|Marines on the front line with an M1917 Browning machine gun|
|“The day after Christmas 1943, the 1st Marine Division landed at Cape Gloucester on New Britain to put pressure on the Japanese fortress of Rabaul. The Marines moved rapidly inland toward their objectives, Hill 660 and the Cape Gloucester airfield. Right after the New Year the Marines of L Co. 7th Marines stumbled across a small stream and began to cross the obstacle which was not marked on their maps. Not long after the first few Marines cleared the far side, a ferocious volume of fire erupted from cleverly concealed Japanese bunkers on the far bank. The Marines attempted to flank the Japanese positions only to discover that the Japanese were firmly entrenched along the muddy, steep banked stream that the Marines quickly came to call “Suicide Creek”.|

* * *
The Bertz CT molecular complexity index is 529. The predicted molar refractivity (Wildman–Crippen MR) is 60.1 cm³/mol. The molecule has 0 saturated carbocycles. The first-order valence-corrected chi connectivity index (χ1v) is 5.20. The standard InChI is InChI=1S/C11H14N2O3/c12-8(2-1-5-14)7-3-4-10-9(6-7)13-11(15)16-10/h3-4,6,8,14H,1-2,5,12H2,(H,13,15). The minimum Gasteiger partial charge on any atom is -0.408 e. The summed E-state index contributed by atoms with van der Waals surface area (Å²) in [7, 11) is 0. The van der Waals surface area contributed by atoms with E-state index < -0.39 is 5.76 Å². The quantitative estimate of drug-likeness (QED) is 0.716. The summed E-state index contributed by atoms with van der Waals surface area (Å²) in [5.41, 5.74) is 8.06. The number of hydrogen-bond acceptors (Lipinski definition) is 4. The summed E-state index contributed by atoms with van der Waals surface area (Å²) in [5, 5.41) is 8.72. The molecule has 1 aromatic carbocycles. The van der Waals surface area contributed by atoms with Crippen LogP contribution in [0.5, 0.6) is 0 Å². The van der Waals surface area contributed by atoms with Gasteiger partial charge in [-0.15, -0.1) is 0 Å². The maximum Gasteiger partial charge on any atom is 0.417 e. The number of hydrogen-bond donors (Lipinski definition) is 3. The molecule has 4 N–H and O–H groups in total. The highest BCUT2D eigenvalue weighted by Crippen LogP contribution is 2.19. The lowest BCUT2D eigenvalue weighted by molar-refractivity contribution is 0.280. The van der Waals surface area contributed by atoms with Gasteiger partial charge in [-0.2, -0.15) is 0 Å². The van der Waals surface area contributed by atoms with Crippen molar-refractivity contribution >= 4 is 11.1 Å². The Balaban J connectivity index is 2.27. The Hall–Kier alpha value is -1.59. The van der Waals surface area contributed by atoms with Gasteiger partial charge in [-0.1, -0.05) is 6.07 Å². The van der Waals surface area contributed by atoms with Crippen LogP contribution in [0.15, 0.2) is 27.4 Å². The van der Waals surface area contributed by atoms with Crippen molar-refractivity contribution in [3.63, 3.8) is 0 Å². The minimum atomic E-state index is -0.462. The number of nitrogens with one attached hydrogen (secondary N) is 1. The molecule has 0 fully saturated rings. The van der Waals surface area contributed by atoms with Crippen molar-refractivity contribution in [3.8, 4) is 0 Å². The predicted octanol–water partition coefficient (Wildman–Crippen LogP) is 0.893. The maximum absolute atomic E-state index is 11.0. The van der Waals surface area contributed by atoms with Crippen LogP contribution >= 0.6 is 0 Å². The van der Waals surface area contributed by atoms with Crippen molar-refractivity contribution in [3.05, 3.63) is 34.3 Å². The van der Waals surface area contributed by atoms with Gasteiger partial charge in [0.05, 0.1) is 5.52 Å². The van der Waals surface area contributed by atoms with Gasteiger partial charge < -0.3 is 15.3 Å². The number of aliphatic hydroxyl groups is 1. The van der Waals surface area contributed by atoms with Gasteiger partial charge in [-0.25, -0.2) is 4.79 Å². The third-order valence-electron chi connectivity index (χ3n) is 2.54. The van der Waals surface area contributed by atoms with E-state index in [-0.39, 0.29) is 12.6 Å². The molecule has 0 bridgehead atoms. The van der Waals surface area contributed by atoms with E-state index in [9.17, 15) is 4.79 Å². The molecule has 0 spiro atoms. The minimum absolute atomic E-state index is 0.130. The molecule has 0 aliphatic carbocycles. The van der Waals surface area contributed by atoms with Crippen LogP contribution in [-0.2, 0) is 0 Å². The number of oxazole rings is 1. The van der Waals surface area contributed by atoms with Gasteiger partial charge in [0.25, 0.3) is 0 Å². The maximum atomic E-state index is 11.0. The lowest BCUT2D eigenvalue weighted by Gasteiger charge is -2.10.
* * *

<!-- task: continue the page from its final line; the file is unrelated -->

|Mud bogged down the track vehicles||Pushing through jungle and swamp an inch at a time||Wounded Marine treated by a Navy Corpsman||Bodies of dead enemy soldiers|
Suicide Creek - Located to the northwest of Target Hill. Japanese had strong defenses around this location. On 3 January, tanks first tried to cross but were unable. A bulldozer worked to create a lip allowing Sherman tanks to cross while fired on by the Japanese. The next morning the tanks crossed and proceeded to Aogiri Ridge. This is where PFC Jeanes was killed.
Navy Cross citation for Charles Jeans it says that the Japanese were throwing
mines and he was trying to catch them before they hit the tank that was stuck in
the mud. Here is the official bulletin from Military Intelligence Service on the
new weapon. Throughout WWII the Intelligence Bulletin was designed to inform
officers and enlisted men of the latest enemy tactics and weapons:
Attack! Battle of New Britain
58-minute documentary produced by the Department of Defense in 1944.
This is a great film and shows what life was like for Charles Jeans and Gibson Bush at Cape Gloucester.
One of the narrators could be Humphrey Bogart.
(click on the square in the bottom right-hand corner for full screen.)
A Marine veteran recalls the Battle at Suicide Creek
To read more about the Battle of New Gloucester go here:
CAPE GLOUCESTER: THE GREEN INFERNO by Bernard C, Nalty